Evgenia Arbugaeva

Evgenia Arbugaeva

Returning to My Childhood

"It was the moment when the Arctic was sleeping. But it will wake up again." Meet the young Siberian photographer Evgenia Arbugaeva in this interview about her project "Tiksi", nostalgic postcards from the imagination of a young girl.

Is it possible to return to childhood? As a girl, Evgenia Arbugaeva (b. 1985) grew up in the Siberian town of Tiksi, which she then had to leave when she was just 8 years old. 18 years later she returned to search for the landscape of her childhood, where she had been as happy as never again, she says. It seemed like a fairy tale, but it was reality. The light, the scenery, the colors, and the moments of pure childhood imagination.

What started out as a personal trip, then developed into a photographic project. Evgenia Arbugaeva met the girl Tanya, that reminded her of herself as a young girl. Tanyas life and family became the personification of the past.

"Tiksi" though is much more than the personal hunt for a lost childhood. Since 1991, the year, Evgenia Arbugaeva and her family left the town of Tiksi, the Russian Arctic has changed dramatically. Once a symbol of Soviet ambition to conquer the arctic, the town of Tiksi today is nearly abandoned, the number of inhabitants has been reduced from 12.000 to 4.000. Tiksi thus also becomes a symbol of the decline of the Russian arctic, sharing that fate with many small town in the arctic region. "The reality of the place is pretty sad", Arbugaeva states and reflects about her own images being "almost too sweet and too naive" a representation of reality. But this one time it is all right, she adds: "I wanted to document the place from the perspective of a young girl, being unaware of the big politics around her".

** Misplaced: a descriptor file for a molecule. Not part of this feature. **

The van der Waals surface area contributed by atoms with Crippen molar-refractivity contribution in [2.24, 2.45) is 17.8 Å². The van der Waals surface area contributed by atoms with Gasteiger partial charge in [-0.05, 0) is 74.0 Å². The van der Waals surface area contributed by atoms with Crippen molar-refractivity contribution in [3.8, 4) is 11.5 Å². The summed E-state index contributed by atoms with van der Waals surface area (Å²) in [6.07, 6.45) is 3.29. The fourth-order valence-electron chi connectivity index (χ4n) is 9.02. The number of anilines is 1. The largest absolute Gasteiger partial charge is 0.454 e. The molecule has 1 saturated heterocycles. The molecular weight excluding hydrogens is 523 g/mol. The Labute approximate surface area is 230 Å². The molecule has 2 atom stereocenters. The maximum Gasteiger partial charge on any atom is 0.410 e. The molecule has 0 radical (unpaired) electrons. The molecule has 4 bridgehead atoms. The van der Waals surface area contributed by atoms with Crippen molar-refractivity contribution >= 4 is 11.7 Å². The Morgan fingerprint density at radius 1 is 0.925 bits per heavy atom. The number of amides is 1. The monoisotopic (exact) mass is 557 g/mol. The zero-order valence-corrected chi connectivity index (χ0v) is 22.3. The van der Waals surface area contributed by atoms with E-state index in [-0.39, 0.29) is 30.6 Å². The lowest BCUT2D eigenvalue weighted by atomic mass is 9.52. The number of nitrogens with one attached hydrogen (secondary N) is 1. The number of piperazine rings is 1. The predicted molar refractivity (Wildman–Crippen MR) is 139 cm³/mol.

Russian Evgenia Arbugaeva (b.1985) graduated from the International Center of Photography in New York in 2009. In 2012 she received the Bright Spark award in the Magenta Foundation’s Flash Forward Competition for emerging photographers, and a Magnum Foundation Emergency Fund Grant. In 2013 she was named one of the award winning magazine Photo District National's 30 New and Emerging Photographers to Watch and she won the Leica Oskar Barnack Award at the Rencontres International de la Photographie festival in Arles, France.

Evgenia Arbugaeva was interviewed by Marc-Christoph Wagner. Her series "Tiksi" is part of the exhibition "ARCTIC" at the Louisiana Museum of Modern Art.

Camera: Mathias Nyholm
Edited by: Kamilla Bruus
Produced by: Marc-Christoph Wagner
Music by: Björk
Copyright: Louisiana Channel, Louisiana Museum of Modern Art, 2013

Supported by Nordea-fonden

  • Bunny Rogers

    Mourning Youth

    “You can’t make objective art, it’s going to be subjective.” Watch the praised artist Bunny Rogers (b. 1990) talk about creating autobiographical work that draws from memory and deals with her childhood by archiving her feelings from that time.

  • Ed Atkins

    Something is Missing